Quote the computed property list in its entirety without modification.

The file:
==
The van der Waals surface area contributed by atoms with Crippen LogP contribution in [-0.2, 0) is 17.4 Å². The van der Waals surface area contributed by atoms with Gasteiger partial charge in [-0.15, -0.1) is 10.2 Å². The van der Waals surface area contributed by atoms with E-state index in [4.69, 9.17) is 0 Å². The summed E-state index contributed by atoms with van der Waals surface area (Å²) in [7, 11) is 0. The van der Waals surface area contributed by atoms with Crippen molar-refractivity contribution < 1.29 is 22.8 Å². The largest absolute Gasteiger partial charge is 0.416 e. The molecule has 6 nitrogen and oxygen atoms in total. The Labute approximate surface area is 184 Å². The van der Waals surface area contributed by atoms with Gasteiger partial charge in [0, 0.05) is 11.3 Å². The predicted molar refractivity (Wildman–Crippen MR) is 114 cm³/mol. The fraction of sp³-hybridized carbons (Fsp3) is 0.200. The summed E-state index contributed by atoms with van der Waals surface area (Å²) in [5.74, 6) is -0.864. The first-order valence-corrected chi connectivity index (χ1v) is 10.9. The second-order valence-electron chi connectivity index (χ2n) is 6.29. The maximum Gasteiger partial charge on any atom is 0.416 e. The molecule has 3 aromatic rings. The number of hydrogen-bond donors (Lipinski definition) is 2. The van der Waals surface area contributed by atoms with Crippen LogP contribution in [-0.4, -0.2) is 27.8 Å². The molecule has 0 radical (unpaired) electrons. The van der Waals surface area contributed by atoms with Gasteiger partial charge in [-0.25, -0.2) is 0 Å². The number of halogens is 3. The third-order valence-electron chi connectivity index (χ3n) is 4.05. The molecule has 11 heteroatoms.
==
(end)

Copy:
The van der Waals surface area contributed by atoms with Crippen LogP contribution in [-0.2, 0) is 17.4 Å². The van der Waals surface area contributed by atoms with Gasteiger partial charge in [-0.15, -0.1) is 10.2 Å². The van der Waals surface area contributed by atoms with E-state index in [4.69, 9.17) is 0 Å². The summed E-state index contributed by atoms with van der Waals surface area (Å²) in [7, 11) is 0. The van der Waals surface area contributed by atoms with Crippen molar-refractivity contribution < 1.29 is 22.8 Å². The largest absolute Gasteiger partial charge is 0.416 e. The molecule has 6 nitrogen and oxygen atoms in total. The Labute approximate surface area is 184 Å². The van der Waals surface area contributed by atoms with Gasteiger partial charge in [0, 0.05) is 11.3 Å². The predicted molar refractivity (Wildman–Crippen MR) is 114 cm³/mol. The fraction of sp³-hybridized carbons (Fsp3) is 0.200. The summed E-state index contributed by atoms with van der Waals surface area (Å²) in [5.74, 6) is -0.864. The first-order valence-corrected chi connectivity index (χ1v) is 10.9. The second-order valence-electron chi connectivity index (χ2n) is 6.29. The maximum Gasteiger partial charge on any atom is 0.416 e. The molecule has 3 aromatic rings. The number of hydrogen-bond donors (Lipinski definition) is 2. The van der Waals surface area contributed by atoms with Crippen LogP contribution in [-0.4, -0.2) is 27.8 Å². The molecule has 0 radical (unpaired) electrons. The van der Waals surface area contributed by atoms with Gasteiger partial charge in [-0.25, -0.2) is 0 Å². The number of halogens is 3. The third-order valence-electron chi connectivity index (χ3n) is 4.05. The molecule has 11 heteroatoms.